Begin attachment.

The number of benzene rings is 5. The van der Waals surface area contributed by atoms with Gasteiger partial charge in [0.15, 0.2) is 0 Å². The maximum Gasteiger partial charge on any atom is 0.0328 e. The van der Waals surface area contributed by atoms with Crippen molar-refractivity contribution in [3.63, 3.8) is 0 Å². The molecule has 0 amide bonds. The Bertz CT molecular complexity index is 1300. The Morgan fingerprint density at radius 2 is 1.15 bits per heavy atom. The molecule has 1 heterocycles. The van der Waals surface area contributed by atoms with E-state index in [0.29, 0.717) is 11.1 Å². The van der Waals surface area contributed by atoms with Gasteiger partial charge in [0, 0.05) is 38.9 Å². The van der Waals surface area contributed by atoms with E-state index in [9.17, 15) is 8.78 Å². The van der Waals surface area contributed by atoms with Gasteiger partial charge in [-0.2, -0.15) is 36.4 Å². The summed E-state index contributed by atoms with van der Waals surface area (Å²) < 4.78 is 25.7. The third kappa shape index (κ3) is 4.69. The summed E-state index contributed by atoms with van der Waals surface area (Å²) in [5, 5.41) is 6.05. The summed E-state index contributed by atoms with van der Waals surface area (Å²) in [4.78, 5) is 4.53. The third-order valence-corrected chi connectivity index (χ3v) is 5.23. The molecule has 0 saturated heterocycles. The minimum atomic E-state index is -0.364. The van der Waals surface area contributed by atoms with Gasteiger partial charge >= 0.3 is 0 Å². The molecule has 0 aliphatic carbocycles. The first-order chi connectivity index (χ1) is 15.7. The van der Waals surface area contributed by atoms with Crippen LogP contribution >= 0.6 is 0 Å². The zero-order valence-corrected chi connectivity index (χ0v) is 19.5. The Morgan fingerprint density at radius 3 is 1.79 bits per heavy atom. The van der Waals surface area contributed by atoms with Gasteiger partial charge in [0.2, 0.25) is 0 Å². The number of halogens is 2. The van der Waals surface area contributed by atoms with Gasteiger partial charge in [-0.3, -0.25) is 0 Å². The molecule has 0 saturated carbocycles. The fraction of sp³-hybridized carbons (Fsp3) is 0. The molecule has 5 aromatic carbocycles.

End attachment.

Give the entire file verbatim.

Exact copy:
The number of benzene rings is 5. The van der Waals surface area contributed by atoms with Gasteiger partial charge in [0.15, 0.2) is 0 Å². The maximum Gasteiger partial charge on any atom is 0.0328 e. The van der Waals surface area contributed by atoms with Crippen molar-refractivity contribution in [3.63, 3.8) is 0 Å². The molecule has 0 amide bonds. The Bertz CT molecular complexity index is 1300. The Morgan fingerprint density at radius 2 is 1.15 bits per heavy atom. The molecule has 1 heterocycles. The van der Waals surface area contributed by atoms with E-state index in [0.29, 0.717) is 11.1 Å². The van der Waals surface area contributed by atoms with Gasteiger partial charge in [0, 0.05) is 38.9 Å². The van der Waals surface area contributed by atoms with E-state index in [9.17, 15) is 8.78 Å². The van der Waals surface area contributed by atoms with Gasteiger partial charge in [-0.2, -0.15) is 36.4 Å². The summed E-state index contributed by atoms with van der Waals surface area (Å²) < 4.78 is 25.7. The third kappa shape index (κ3) is 4.69. The summed E-state index contributed by atoms with van der Waals surface area (Å²) in [5, 5.41) is 6.05. The summed E-state index contributed by atoms with van der Waals surface area (Å²) in [4.78, 5) is 4.53. The third-order valence-corrected chi connectivity index (χ3v) is 5.23. The molecule has 0 saturated heterocycles. The minimum atomic E-state index is -0.364. The van der Waals surface area contributed by atoms with Gasteiger partial charge >= 0.3 is 0 Å². The molecule has 0 aliphatic carbocycles. The first-order chi connectivity index (χ1) is 15.7. The van der Waals surface area contributed by atoms with Crippen LogP contribution >= 0.6 is 0 Å². The zero-order valence-corrected chi connectivity index (χ0v) is 19.5. The Morgan fingerprint density at radius 3 is 1.79 bits per heavy atom. The van der Waals surface area contributed by atoms with Gasteiger partial charge in [0.2, 0.25) is 0 Å². The number of halogens is 2. The van der Waals surface area contributed by atoms with Gasteiger partial charge in [-0.3, -0.25) is 0 Å². The molecule has 0 saturated carbocycles. The fraction of sp³-hybridized carbons (Fsp3) is 0. The molecule has 5 aromatic carbocycles.